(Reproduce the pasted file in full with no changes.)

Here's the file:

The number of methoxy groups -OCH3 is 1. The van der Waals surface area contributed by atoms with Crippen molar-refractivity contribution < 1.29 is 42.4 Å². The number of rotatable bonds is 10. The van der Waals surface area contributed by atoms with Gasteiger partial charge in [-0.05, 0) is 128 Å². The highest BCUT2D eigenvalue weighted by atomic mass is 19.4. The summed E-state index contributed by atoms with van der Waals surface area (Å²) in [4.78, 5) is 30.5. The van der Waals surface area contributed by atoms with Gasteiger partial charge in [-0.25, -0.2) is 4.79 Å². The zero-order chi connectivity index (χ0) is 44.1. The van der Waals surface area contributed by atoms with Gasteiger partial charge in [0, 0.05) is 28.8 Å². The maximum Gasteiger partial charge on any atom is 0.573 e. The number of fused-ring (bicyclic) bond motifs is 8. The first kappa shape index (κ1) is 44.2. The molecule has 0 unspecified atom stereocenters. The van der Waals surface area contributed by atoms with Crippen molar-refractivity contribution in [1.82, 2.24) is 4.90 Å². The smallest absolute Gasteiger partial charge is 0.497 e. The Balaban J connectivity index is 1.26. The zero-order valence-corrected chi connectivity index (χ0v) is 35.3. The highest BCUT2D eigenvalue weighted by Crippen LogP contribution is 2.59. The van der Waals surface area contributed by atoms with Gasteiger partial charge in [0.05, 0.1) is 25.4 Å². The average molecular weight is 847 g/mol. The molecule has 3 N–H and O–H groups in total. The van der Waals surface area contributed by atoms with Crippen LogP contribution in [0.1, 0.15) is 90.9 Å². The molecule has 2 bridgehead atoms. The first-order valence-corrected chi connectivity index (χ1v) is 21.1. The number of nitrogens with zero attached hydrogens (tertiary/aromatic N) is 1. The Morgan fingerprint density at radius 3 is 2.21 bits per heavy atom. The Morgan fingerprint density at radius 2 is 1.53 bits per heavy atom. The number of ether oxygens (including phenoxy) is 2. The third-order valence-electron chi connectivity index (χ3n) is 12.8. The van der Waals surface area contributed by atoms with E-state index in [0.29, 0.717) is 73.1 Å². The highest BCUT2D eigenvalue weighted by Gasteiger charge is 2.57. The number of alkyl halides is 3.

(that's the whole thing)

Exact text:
The number of methoxy groups -OCH3 is 1. The van der Waals surface area contributed by atoms with Crippen molar-refractivity contribution < 1.29 is 42.4 Å². The number of rotatable bonds is 10. The van der Waals surface area contributed by atoms with Gasteiger partial charge in [-0.05, 0) is 128 Å². The highest BCUT2D eigenvalue weighted by atomic mass is 19.4. The summed E-state index contributed by atoms with van der Waals surface area (Å²) in [4.78, 5) is 30.5. The van der Waals surface area contributed by atoms with Gasteiger partial charge in [-0.25, -0.2) is 4.79 Å². The zero-order chi connectivity index (χ0) is 44.1. The van der Waals surface area contributed by atoms with Gasteiger partial charge in [0, 0.05) is 28.8 Å². The maximum Gasteiger partial charge on any atom is 0.573 e. The number of fused-ring (bicyclic) bond motifs is 8. The first kappa shape index (κ1) is 44.2. The molecule has 0 unspecified atom stereocenters. The van der Waals surface area contributed by atoms with Crippen molar-refractivity contribution in [1.82, 2.24) is 4.90 Å². The smallest absolute Gasteiger partial charge is 0.497 e. The Balaban J connectivity index is 1.26. The zero-order valence-corrected chi connectivity index (χ0v) is 35.3. The highest BCUT2D eigenvalue weighted by Crippen LogP contribution is 2.59. The van der Waals surface area contributed by atoms with Gasteiger partial charge in [0.05, 0.1) is 25.4 Å². The average molecular weight is 847 g/mol. The molecule has 3 N–H and O–H groups in total. The van der Waals surface area contributed by atoms with Crippen LogP contribution in [0.1, 0.15) is 90.9 Å². The molecule has 2 bridgehead atoms. The first-order valence-corrected chi connectivity index (χ1v) is 21.1. The number of nitrogens with zero attached hydrogens (tertiary/aromatic N) is 1. The Morgan fingerprint density at radius 3 is 2.21 bits per heavy atom. The Morgan fingerprint density at radius 2 is 1.53 bits per heavy atom. The number of ether oxygens (including phenoxy) is 2. The third-order valence-electron chi connectivity index (χ3n) is 12.8. The van der Waals surface area contributed by atoms with E-state index in [0.29, 0.717) is 73.1 Å². The highest BCUT2D eigenvalue weighted by Gasteiger charge is 2.57. The number of alkyl halides is 3.